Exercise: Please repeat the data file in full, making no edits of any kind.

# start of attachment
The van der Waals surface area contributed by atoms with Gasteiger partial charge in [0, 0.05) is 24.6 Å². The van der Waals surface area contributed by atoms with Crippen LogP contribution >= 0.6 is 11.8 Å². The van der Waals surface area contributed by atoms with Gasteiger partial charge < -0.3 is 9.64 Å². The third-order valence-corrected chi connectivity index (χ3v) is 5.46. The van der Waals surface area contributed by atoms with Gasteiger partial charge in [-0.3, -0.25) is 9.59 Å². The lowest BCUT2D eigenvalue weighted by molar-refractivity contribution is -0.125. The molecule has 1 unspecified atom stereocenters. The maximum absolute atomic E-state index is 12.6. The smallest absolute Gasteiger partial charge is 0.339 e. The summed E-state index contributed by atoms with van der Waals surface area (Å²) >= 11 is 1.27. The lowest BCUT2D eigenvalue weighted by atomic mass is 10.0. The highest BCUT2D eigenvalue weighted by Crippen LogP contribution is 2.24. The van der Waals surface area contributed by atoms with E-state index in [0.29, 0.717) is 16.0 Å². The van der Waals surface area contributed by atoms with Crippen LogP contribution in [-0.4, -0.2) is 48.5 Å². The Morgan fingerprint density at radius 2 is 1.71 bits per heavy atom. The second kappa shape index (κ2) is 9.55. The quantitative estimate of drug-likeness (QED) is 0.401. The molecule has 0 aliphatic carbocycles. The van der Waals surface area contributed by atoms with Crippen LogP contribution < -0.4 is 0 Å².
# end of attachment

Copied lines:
The van der Waals surface area contributed by atoms with Gasteiger partial charge in [0, 0.05) is 24.6 Å². The van der Waals surface area contributed by atoms with Crippen LogP contribution >= 0.6 is 11.8 Å². The van der Waals surface area contributed by atoms with Gasteiger partial charge < -0.3 is 9.64 Å². The third-order valence-corrected chi connectivity index (χ3v) is 5.46. The van der Waals surface area contributed by atoms with Gasteiger partial charge in [-0.3, -0.25) is 9.59 Å². The lowest BCUT2D eigenvalue weighted by molar-refractivity contribution is -0.125. The molecule has 1 unspecified atom stereocenters. The maximum absolute atomic E-state index is 12.6. The smallest absolute Gasteiger partial charge is 0.339 e. The summed E-state index contributed by atoms with van der Waals surface area (Å²) >= 11 is 1.27. The lowest BCUT2D eigenvalue weighted by atomic mass is 10.0. The highest BCUT2D eigenvalue weighted by Crippen LogP contribution is 2.24. The van der Waals surface area contributed by atoms with E-state index in [0.29, 0.717) is 16.0 Å². The van der Waals surface area contributed by atoms with Crippen LogP contribution in [-0.4, -0.2) is 48.5 Å². The Morgan fingerprint density at radius 2 is 1.71 bits per heavy atom. The second kappa shape index (κ2) is 9.55. The quantitative estimate of drug-likeness (QED) is 0.401. The molecule has 0 aliphatic carbocycles. The van der Waals surface area contributed by atoms with Crippen LogP contribution < -0.4 is 0 Å².